General Motors announced a range of strategic initiatives to respond to growing demand for fuel-efficient vehicles — including the closure of four truck plants.
GM will react to the shift in the United States market by increasing production of small and mid-size cars and reducing production of pickups and truck-based SUVs.
Oshawa Truck Assembly in Canada, which builds the Chevy Silverado and GMC Sierra, will likely cease production in 2009, while Moraine OH, which builds the Chevy TrailBlazer, GMC Envoy, and Saab 9-7x, will end production at the end of the 2010 model run, or sooner if demand dictates.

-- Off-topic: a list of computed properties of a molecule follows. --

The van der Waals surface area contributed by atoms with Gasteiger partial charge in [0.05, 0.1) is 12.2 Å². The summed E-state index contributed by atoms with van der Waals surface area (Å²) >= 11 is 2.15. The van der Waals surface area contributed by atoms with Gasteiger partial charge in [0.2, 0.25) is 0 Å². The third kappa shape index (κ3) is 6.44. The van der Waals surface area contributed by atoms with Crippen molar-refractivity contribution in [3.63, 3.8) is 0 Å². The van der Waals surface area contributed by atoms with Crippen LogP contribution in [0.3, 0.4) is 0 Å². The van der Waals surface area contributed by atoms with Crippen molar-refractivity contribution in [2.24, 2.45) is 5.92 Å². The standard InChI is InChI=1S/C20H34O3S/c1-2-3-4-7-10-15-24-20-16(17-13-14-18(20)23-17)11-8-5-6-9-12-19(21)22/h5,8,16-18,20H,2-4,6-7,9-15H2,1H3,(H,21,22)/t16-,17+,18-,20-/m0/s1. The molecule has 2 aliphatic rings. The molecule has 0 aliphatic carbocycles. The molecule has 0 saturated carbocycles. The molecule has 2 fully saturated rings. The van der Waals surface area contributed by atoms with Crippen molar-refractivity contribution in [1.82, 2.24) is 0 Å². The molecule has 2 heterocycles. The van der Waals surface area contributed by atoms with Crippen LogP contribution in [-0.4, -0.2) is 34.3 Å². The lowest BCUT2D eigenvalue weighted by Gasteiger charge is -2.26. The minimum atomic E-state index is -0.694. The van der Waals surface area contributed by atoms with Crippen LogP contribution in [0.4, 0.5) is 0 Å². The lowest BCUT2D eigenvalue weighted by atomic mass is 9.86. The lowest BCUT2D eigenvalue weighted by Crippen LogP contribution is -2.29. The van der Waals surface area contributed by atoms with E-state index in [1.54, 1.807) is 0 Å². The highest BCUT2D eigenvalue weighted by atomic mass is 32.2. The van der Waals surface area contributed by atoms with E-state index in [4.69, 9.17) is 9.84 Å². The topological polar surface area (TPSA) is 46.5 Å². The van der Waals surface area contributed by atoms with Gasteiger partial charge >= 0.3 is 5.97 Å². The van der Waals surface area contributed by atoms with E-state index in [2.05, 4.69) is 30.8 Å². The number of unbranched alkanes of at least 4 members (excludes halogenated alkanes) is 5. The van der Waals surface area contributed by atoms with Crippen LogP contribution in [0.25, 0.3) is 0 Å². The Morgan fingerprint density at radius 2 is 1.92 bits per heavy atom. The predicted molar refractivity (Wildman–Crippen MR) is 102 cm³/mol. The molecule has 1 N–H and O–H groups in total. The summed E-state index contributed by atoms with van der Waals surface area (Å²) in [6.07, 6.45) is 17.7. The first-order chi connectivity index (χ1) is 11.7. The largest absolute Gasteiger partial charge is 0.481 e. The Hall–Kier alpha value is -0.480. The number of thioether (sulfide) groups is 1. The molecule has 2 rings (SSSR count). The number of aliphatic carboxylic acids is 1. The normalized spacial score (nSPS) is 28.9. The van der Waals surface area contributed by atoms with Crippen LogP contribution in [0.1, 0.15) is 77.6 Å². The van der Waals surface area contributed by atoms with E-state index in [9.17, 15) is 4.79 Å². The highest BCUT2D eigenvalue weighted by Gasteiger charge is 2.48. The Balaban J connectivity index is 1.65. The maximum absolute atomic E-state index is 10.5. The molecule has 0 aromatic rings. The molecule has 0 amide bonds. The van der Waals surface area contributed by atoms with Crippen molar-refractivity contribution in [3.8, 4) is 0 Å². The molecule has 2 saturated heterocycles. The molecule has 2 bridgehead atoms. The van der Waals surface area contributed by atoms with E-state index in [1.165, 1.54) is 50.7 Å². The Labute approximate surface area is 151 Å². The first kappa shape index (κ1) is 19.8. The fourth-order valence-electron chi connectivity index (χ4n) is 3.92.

Janesville WI will cease production of medium-duty trucks by the end of 2009, and of the Tahoe, Suburban, and Yukon in 2010, or sooner if market demand dictates. Chevrolet Kodiak medium-duty truck production will also end in Toluca, Mexico, by the end of 2008.
GM expects that these actions, along with the recent announcement to remove shifts at two other U.S. truck plants (Pontiac and Flint MI), will result in an additional GM North America structural cost savings of more than $1 billion, on a running rate basis, by 2010. This is on top of the approximately $5 billion running rate reduction by 2011 that was announced earlier this year, and in addition to the $9 billion reduction accomplished over the 2006-07 period in North America.
The company is undertaking a strategic review of the Hummer brand to determine its fit within the GM portfolio. At this point, the company is considering all options, from a complete revamp of the product lineup to a partial or complete sale of the brand.